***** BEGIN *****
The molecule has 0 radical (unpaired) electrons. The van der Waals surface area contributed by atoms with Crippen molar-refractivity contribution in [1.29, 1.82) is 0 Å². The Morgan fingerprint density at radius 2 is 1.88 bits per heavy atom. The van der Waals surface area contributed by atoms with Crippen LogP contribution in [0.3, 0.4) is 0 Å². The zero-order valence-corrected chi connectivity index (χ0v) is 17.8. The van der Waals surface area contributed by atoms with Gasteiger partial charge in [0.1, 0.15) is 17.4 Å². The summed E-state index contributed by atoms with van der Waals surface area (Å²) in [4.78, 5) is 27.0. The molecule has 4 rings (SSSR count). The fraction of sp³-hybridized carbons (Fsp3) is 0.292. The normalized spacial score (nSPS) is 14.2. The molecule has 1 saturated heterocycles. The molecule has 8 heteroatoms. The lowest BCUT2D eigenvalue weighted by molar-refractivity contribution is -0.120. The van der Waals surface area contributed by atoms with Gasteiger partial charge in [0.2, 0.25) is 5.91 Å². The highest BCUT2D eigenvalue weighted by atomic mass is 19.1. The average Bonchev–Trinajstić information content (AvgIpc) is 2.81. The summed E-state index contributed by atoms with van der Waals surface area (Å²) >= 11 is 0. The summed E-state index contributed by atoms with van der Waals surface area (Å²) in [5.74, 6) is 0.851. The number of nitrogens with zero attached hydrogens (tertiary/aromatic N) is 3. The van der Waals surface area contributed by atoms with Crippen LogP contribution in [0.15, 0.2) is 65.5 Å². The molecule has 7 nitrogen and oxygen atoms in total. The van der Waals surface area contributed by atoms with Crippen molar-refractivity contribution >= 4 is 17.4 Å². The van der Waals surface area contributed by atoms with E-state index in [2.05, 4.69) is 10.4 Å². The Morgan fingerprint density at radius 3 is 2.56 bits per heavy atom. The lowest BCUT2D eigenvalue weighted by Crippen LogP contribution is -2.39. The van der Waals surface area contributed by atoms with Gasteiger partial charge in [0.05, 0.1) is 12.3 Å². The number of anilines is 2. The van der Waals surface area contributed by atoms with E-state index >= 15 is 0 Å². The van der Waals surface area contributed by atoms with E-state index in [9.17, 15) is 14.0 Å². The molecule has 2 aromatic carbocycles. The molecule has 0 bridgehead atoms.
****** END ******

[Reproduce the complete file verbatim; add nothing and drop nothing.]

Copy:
The molecule has 0 radical (unpaired) electrons. The van der Waals surface area contributed by atoms with Crippen molar-refractivity contribution in [1.29, 1.82) is 0 Å². The Morgan fingerprint density at radius 2 is 1.88 bits per heavy atom. The van der Waals surface area contributed by atoms with Crippen LogP contribution in [0.3, 0.4) is 0 Å². The zero-order valence-corrected chi connectivity index (χ0v) is 17.8. The van der Waals surface area contributed by atoms with Gasteiger partial charge in [0.1, 0.15) is 17.4 Å². The summed E-state index contributed by atoms with van der Waals surface area (Å²) in [4.78, 5) is 27.0. The molecule has 4 rings (SSSR count). The fraction of sp³-hybridized carbons (Fsp3) is 0.292. The normalized spacial score (nSPS) is 14.2. The molecule has 1 saturated heterocycles. The molecule has 8 heteroatoms. The lowest BCUT2D eigenvalue weighted by molar-refractivity contribution is -0.120. The van der Waals surface area contributed by atoms with Gasteiger partial charge in [0.2, 0.25) is 5.91 Å². The highest BCUT2D eigenvalue weighted by atomic mass is 19.1. The average Bonchev–Trinajstić information content (AvgIpc) is 2.81. The summed E-state index contributed by atoms with van der Waals surface area (Å²) >= 11 is 0. The summed E-state index contributed by atoms with van der Waals surface area (Å²) in [5.74, 6) is 0.851. The number of nitrogens with zero attached hydrogens (tertiary/aromatic N) is 3. The van der Waals surface area contributed by atoms with Crippen LogP contribution in [0.15, 0.2) is 65.5 Å². The molecule has 7 nitrogen and oxygen atoms in total. The van der Waals surface area contributed by atoms with Crippen molar-refractivity contribution >= 4 is 17.4 Å². The van der Waals surface area contributed by atoms with E-state index in [2.05, 4.69) is 10.4 Å². The Morgan fingerprint density at radius 3 is 2.56 bits per heavy atom. The lowest BCUT2D eigenvalue weighted by Crippen LogP contribution is -2.39. The van der Waals surface area contributed by atoms with Gasteiger partial charge in [0.05, 0.1) is 12.3 Å². The number of anilines is 2. The van der Waals surface area contributed by atoms with E-state index >= 15 is 0 Å². The van der Waals surface area contributed by atoms with E-state index in [9.17, 15) is 14.0 Å². The molecule has 2 aromatic carbocycles. The molecule has 0 bridgehead atoms.